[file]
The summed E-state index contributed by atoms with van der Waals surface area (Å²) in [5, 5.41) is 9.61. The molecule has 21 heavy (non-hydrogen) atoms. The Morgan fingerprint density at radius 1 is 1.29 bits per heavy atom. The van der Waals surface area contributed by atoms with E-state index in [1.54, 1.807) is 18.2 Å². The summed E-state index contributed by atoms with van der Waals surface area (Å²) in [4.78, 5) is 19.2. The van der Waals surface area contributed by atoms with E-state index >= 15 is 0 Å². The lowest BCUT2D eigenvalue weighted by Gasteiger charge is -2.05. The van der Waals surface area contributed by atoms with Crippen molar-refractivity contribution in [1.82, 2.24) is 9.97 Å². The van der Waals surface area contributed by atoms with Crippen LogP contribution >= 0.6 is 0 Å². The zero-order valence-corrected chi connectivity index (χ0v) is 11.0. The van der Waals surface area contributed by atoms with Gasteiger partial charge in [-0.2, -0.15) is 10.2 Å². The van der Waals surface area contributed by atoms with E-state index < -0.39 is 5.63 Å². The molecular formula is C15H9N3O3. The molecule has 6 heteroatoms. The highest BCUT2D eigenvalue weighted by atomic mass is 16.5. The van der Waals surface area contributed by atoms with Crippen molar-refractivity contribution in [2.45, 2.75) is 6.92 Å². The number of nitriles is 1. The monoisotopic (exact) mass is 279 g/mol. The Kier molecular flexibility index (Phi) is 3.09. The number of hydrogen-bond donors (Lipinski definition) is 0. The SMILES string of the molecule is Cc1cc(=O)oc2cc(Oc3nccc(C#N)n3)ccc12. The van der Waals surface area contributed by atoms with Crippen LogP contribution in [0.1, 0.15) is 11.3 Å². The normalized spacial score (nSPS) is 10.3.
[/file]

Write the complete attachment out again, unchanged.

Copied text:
The summed E-state index contributed by atoms with van der Waals surface area (Å²) in [5, 5.41) is 9.61. The molecule has 21 heavy (non-hydrogen) atoms. The Morgan fingerprint density at radius 1 is 1.29 bits per heavy atom. The van der Waals surface area contributed by atoms with E-state index in [1.54, 1.807) is 18.2 Å². The summed E-state index contributed by atoms with van der Waals surface area (Å²) in [4.78, 5) is 19.2. The van der Waals surface area contributed by atoms with E-state index >= 15 is 0 Å². The lowest BCUT2D eigenvalue weighted by Gasteiger charge is -2.05. The van der Waals surface area contributed by atoms with Crippen molar-refractivity contribution in [1.82, 2.24) is 9.97 Å². The van der Waals surface area contributed by atoms with Crippen LogP contribution >= 0.6 is 0 Å². The zero-order valence-corrected chi connectivity index (χ0v) is 11.0. The van der Waals surface area contributed by atoms with Gasteiger partial charge in [-0.2, -0.15) is 10.2 Å². The van der Waals surface area contributed by atoms with E-state index < -0.39 is 5.63 Å². The molecular formula is C15H9N3O3. The molecule has 6 heteroatoms. The highest BCUT2D eigenvalue weighted by atomic mass is 16.5. The van der Waals surface area contributed by atoms with Crippen molar-refractivity contribution in [2.45, 2.75) is 6.92 Å². The number of nitriles is 1. The monoisotopic (exact) mass is 279 g/mol. The Kier molecular flexibility index (Phi) is 3.09. The number of hydrogen-bond donors (Lipinski definition) is 0. The SMILES string of the molecule is Cc1cc(=O)oc2cc(Oc3nccc(C#N)n3)ccc12. The van der Waals surface area contributed by atoms with Crippen LogP contribution in [0.1, 0.15) is 11.3 Å². The normalized spacial score (nSPS) is 10.3.